September 5, 2018
by Kerry VonDross
Providing a good acoustical environment is critical to the well-being of people occupying interior spaces; especially for rooms having hard-surfaced, highly reflective enclosures.
Volume resonators—acoustical devices comprising a hollow cavity connected to the atmosphere via an aperture—are one means of achieving suitable environments for human occupancy and superior audibility for social interaction.
Origins of cavity resonators
The Vitruvian Man by Leonardo da Vinci (c. 1492) is one of the world’s most iconic images. It depicts the human body inscribed within the fundamental geometric patterns of the circle and the square. Da Vinci’s illustration of the ideal human body is based on concepts of geometry and human proportions as developed by the Roman architect and engineer Marcus Vitruvius Pollio (1st century BC) in his 10-volume work, De Architectura. Vitruvius’ texts, also known as the Ten Books on Architecture, are the earliest known treatise on architectural theory. He wrote guiding principles about the design of Roman structures, their materials and building methods, as well as precepts concerning the aesthetic and practical effects of architecture on the lives of citizens.
In his Book V, Vitruvius describes the proper arrangement and construction principles of various public places such as Roman forums and basilicas; emphasizing their design should follow the classic principles of symmetry and harmony and adopt proportions that imitate nature. Vitruvius also provides design strategies for building a proper community theater including site and orientation, foundation, enclosures, seating, and acoustics.
Sympathetic to the importance of good sound quality in a theatrical venue, Vitruvius provided design insights toward improving acoustic intelligibility. He wrote on the science of sound transmission through air movement, how stage voices best reach the audience, reflective vocal sounds and echoes, and on “methods increasing the power of the voice in theaters through the application of harmonics.”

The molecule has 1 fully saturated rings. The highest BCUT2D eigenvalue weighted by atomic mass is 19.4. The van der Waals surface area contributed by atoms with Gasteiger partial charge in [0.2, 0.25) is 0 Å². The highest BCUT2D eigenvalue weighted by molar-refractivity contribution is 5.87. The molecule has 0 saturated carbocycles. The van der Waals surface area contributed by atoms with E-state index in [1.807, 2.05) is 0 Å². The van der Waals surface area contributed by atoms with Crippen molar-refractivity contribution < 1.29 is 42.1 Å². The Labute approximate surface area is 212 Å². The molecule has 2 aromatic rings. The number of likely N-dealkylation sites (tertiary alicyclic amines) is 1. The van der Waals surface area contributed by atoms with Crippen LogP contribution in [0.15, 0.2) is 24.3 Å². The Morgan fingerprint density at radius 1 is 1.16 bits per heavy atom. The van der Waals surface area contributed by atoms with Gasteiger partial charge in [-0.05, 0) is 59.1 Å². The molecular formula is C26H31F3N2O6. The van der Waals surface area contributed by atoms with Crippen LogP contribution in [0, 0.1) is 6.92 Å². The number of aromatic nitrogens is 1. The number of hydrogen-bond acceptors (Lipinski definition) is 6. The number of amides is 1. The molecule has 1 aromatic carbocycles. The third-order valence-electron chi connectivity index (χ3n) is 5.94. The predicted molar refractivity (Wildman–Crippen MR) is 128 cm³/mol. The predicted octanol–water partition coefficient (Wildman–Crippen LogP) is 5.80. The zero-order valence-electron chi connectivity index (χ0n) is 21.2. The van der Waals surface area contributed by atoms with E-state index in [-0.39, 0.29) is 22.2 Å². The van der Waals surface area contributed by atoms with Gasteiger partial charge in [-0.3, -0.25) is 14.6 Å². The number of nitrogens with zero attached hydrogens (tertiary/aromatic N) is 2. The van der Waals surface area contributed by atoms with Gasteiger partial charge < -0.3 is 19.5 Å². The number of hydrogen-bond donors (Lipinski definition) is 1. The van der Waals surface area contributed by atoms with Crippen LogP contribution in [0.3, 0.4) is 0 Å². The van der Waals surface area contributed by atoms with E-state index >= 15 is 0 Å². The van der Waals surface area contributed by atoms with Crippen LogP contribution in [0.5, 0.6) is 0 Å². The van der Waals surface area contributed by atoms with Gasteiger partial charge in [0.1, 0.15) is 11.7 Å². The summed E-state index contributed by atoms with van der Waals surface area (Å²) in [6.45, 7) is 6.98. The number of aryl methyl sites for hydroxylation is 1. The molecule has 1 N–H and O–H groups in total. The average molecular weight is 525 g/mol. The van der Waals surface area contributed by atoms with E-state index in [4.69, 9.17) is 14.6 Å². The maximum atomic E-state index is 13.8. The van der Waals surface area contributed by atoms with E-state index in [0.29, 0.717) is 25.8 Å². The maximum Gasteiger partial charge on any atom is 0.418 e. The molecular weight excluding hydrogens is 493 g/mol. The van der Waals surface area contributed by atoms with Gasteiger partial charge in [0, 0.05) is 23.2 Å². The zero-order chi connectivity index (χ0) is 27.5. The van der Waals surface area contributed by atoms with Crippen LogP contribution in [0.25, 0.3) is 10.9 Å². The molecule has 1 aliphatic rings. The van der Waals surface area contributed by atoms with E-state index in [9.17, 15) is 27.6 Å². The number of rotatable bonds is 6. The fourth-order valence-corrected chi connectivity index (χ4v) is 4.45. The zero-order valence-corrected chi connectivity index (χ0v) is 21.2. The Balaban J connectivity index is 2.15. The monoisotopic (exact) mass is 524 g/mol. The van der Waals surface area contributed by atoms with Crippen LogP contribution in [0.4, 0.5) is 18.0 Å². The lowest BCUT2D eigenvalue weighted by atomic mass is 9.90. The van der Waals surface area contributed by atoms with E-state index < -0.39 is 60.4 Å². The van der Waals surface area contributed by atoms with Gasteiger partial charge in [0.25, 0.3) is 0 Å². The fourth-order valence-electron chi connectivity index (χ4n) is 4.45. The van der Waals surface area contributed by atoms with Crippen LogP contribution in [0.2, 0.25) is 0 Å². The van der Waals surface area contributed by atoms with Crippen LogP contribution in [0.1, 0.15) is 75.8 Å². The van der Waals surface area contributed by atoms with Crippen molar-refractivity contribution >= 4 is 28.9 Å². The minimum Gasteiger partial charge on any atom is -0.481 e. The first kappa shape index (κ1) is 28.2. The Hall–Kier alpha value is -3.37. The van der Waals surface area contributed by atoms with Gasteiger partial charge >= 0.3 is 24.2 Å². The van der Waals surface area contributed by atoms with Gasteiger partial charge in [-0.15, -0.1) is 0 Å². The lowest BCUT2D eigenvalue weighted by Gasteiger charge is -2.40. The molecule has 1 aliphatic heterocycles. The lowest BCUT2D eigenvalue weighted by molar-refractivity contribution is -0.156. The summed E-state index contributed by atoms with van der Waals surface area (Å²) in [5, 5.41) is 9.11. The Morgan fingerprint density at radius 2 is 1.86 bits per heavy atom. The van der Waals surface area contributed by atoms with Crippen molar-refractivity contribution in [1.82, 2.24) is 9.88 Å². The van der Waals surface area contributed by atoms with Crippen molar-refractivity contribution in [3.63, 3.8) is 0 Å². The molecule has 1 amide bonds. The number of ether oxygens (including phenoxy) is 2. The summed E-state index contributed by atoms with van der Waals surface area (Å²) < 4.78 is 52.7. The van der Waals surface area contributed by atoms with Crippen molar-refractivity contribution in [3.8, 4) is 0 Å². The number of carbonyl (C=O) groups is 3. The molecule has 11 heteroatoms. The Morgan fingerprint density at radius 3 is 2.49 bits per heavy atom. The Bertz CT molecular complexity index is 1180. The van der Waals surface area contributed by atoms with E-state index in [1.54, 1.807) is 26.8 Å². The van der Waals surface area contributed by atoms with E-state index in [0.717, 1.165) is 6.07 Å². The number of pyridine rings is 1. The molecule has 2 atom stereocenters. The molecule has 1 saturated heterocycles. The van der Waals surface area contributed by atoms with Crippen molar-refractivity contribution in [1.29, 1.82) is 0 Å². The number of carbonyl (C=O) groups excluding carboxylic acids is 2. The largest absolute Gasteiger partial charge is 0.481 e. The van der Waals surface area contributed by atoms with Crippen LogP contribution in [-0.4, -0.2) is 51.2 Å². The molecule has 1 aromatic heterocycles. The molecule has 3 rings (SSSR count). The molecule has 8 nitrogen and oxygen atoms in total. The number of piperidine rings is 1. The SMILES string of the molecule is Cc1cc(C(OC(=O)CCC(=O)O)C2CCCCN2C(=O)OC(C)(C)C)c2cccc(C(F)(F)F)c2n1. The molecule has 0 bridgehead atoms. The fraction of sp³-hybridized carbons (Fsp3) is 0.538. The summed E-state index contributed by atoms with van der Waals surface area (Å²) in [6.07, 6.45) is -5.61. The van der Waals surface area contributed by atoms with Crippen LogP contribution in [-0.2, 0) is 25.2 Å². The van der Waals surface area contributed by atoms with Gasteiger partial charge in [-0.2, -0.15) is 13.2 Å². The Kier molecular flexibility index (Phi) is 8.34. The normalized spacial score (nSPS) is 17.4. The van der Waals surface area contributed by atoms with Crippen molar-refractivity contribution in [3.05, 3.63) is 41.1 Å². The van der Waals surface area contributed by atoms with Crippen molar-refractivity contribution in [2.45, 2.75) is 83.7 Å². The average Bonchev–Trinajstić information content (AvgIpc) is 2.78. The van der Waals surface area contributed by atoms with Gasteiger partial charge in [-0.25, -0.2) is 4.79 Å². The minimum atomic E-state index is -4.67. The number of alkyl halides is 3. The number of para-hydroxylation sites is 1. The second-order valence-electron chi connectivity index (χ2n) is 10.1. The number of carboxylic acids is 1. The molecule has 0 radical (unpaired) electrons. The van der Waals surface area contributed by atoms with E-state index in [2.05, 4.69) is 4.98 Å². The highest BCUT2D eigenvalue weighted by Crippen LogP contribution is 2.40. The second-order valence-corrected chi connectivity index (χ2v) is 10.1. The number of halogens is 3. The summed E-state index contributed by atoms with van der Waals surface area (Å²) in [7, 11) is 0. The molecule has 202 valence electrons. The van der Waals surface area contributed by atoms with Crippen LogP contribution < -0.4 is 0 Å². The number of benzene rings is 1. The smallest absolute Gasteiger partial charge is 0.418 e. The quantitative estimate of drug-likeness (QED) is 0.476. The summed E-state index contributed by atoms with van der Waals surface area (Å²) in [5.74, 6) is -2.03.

Due to the provenance of Vitruvius’ writings, he is often regarded as the father of architectural acoustics. He is most noted for his examination of using echéa (literally: echoers) as instruments for improving the sound in theaters. These “sounding vessels” were bronze urns. Their size and number were proportionate to the volume of the amphitheater, distributed in tiers with equal space between them, placed free-standing in hollowed arched niches, and supported on wedges to minimize damping. Uttered stage voices, upon entering the cavities of these sounding vessels, were to cause it to resonate in unison with the voice frequencies and produce an increased harmonious note, thereby increasing the clearness of voice sounds for the audience.